If your gardening efforts are limited by red clay soil in your landscape, consider growing Sternbergia lutea, commonly called winter daffodil, fall daffodil, lily of the field, and autumn crocus (not to be confused with the Colchicum autumn crocus). When growing winter daffodil, you can spend less time amending the soil and more time working on other aspects of the garden.
Info and Care of Sternbergia
This is not to say that your hard red clay won’t need amendments when you’re learning how to grow Sternbergia daffodils. Soil must be well draining, so you may mix in sand or gravel to assist with drainage. Soil should remain moist, but not soggy. Other than these improvements, you’ll find the winter flowering daffodil does well in existing clay soils.
Winter hardy in USDA zones 9 and 10, Sternbergia lutea may provide autumn or winter blossoms in zone 8 and part of zone 7. Care of Sternbergia in these areas includes a thick layer of mulch in winter, or lifting of the bulbs. Sternbergia lutea may be damaged below 28 F. (-2 C.).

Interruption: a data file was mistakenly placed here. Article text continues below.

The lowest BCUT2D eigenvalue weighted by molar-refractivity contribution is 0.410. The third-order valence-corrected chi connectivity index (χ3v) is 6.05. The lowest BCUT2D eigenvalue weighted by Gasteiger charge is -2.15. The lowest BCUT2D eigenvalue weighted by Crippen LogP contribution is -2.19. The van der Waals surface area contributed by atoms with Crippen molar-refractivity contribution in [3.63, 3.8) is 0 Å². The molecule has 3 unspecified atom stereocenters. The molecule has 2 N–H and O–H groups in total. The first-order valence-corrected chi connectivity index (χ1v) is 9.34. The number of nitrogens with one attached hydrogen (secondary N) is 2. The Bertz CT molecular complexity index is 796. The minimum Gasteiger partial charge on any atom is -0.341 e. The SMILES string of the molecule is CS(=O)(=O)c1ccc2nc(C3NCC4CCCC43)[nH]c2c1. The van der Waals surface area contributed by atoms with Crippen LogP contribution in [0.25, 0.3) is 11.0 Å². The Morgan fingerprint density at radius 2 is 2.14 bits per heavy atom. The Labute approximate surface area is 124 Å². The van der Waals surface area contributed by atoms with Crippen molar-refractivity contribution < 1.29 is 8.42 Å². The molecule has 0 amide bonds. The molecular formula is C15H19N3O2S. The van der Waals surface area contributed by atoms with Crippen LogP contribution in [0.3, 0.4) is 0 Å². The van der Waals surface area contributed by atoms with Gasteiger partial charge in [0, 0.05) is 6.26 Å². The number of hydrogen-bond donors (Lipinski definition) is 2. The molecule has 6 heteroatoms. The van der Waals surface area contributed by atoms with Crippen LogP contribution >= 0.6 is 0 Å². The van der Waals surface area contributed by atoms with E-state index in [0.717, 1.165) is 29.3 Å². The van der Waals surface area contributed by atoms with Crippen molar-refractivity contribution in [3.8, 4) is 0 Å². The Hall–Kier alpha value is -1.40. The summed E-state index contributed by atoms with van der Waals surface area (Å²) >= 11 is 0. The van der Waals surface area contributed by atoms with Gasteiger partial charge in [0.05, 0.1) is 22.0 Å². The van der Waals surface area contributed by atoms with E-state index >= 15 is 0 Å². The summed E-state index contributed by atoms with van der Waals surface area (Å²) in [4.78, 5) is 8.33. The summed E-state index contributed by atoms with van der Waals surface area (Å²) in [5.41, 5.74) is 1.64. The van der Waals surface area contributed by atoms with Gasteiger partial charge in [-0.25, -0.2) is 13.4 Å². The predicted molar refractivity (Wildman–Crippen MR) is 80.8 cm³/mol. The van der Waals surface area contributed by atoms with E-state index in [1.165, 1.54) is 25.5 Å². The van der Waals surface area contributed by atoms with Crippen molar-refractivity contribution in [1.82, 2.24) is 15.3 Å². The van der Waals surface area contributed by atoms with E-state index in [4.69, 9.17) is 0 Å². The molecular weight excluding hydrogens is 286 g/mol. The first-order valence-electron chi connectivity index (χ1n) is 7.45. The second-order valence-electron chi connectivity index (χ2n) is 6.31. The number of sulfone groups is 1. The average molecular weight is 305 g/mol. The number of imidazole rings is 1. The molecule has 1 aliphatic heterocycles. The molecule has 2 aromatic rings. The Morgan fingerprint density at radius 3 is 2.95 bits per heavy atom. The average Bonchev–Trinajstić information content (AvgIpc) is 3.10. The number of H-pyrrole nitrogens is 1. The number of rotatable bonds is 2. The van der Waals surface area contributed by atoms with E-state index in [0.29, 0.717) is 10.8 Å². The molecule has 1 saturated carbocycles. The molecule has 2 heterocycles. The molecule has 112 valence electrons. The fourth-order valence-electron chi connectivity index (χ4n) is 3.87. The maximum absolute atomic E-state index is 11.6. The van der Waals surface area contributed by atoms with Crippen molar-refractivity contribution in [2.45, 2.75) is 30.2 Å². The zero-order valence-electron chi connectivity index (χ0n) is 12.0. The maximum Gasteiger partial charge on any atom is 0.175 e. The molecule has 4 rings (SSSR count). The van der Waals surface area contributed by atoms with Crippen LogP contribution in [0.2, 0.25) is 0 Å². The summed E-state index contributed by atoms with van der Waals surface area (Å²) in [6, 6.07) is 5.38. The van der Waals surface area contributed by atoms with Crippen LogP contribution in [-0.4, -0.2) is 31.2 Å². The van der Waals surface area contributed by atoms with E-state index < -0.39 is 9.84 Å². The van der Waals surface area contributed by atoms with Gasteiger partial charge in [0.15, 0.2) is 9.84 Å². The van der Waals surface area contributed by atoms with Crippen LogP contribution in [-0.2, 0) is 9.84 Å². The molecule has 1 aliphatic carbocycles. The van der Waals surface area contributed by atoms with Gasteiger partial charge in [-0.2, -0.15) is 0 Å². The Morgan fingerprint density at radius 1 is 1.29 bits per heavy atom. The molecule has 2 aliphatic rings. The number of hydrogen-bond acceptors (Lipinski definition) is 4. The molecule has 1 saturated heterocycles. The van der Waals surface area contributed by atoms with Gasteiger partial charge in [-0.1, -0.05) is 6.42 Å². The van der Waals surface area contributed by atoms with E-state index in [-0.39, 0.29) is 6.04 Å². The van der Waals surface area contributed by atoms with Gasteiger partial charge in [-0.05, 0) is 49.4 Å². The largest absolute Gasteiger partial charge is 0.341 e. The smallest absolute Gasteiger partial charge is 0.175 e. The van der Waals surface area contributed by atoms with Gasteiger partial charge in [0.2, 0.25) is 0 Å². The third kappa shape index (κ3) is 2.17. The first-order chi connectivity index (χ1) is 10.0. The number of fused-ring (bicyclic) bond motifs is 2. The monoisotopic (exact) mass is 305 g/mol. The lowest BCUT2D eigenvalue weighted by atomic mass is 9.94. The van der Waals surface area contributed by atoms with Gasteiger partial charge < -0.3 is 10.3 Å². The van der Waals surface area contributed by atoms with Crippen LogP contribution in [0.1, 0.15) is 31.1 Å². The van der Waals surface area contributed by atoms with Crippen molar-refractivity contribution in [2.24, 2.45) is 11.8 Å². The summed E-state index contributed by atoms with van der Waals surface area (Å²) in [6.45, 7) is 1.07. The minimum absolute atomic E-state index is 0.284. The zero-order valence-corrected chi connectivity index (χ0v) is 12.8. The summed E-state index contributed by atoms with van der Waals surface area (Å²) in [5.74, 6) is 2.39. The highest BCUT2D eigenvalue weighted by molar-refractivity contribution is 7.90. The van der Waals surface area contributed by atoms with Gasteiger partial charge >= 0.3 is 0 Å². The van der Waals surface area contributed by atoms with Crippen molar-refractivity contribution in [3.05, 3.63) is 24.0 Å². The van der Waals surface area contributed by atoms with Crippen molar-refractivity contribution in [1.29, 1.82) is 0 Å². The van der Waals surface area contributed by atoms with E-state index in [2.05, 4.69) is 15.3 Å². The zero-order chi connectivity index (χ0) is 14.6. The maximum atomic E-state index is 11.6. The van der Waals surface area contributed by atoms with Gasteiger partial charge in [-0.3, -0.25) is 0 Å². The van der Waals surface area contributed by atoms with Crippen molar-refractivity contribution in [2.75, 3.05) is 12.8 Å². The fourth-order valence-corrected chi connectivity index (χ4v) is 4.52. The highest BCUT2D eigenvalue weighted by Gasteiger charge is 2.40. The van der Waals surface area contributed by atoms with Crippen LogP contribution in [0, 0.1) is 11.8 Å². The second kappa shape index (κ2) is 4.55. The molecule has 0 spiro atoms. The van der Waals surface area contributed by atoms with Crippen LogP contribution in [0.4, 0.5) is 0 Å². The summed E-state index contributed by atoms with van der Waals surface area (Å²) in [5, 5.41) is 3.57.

Growing only 4 inches above the ground, blooms precede the leaves. A member of the Amaryllis family, this is common in many members, as with Lycoris lilies and the popular Amaryllis plant. Most winter flowering daffodil plants actually bloom in fall, though a few varieties bloom in winter and a couple bloom in spring. Most are yellow flowering, but one type of Sternbergia lutea has white flowers. Summer is the season of dormancy for the winter flowering daffodil.
How to Grow Sternbergia Daffodils
Care of Sternbergia includes planting them in an area of full afternoon sun. Best growth and bloom of winter flowering daffodil comes from bulbs planted in a somewhat protected area, such as near a building’s foundation.
When growing winter daffodil, plant the small bulbs 5 inches deep and 5 inches apart. When winter flowering daffodil is happy in its location, it will naturalize and spread, although more bulbs should be added every few years for a continued display.
If you need more fall and winter blooms to hug the ground in your red clay flower bed, try adding the winter flowering daffodil. Sternbergia lutea will perk up the autumn or winter landscape.